Each of the above has its own page on this website or, has its own dedicated website. Click on the link to follow through; but don’t forget to return here for more on Dublin. Remembering always that all books listed may be ordered for home delivery
The Little Book of Dublin is a compendium of fascinating and entertaining truths about the city, past and present.
Herein lie famous elements of Dublin’s history cheek by jowl with little known facts that could so easily pass unnoticed.
A reliable reference book and a quirky guide, this treasure trove can be dipped into time and time again to reveal something new about the people, the heritage and secrets of this ancient and fascinating city.
Brendan’s gathering of stories have been passed from generation to generation and include stories that give his home city its unique character.
They range from the strange to the profound, from the tragic to the festive, from season to season and age to age.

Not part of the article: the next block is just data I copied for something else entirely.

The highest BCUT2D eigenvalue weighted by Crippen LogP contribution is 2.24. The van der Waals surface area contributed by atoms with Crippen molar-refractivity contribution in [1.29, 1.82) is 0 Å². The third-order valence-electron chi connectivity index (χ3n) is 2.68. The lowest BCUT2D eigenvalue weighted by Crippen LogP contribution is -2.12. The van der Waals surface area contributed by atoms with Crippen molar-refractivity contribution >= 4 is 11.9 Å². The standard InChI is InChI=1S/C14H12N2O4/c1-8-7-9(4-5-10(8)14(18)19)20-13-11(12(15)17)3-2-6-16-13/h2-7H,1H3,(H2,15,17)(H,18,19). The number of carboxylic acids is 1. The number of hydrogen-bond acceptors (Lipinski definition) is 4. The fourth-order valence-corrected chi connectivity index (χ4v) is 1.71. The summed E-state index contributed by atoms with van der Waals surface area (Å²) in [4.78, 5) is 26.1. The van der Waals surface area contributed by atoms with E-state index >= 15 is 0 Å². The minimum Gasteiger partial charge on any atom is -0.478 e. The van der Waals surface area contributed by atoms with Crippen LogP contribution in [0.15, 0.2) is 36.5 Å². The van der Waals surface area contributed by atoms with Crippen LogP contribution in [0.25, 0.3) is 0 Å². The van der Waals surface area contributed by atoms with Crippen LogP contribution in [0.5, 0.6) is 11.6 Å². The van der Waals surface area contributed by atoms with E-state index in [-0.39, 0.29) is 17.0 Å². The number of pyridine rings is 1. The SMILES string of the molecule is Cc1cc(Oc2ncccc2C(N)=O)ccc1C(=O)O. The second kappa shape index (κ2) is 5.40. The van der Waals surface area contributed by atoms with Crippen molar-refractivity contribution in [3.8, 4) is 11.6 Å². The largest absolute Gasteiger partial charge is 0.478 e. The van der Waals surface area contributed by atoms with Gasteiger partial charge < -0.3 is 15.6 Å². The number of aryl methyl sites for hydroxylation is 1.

But, most of all they are about Dubliners and their city, every one, told by a Dublin storyteller.
The urban legend is at once a story of the imagination and a sombre relating of truth. It is a story told as true, in a recognisable setting peopled by believable characters who have paused in their daily lives to deal with the matter in hand, whether it be humorous or dreadful.
Whether they started in Dublin and wandered away with the Irish diaspora or arrived in the city from somewhere else, far away, is not always easy to decide. What is true, however, is that in Dublin they are told as Dublin stories.
Phoenix Park has been a part of Dublin and Ireland since the seventeenth century.
Princes, presidents and paupers have passed the night in the park; some have enjoyed their stay, some came to harm, sadly some even lost their lives. Their spirits, may haunt the park to this day.
The park is a large enclosed area of 1,752 acres. Phoenix Park always has been Dublin’s own Pleasure Gardens and it faces the 21st century with fortitude and expectation as life goes on in the park, as ever.
Brendan Nolan has been telling stories of local characters and events for as long as anyone would listen to him.
This gathering of tales of strange people he has encountered includes the woman who faced jail over an unpaid dog licence, a man that swam so low in the water that people thought he was a seal and went seal hunting in Lucan, and the woman who insisted that Rock Hudson kissed her one warm night in the valley.
Dublin Folk Tales is published by the History Press.
It’s in the shops waiting for you.
Or, order a signed copy here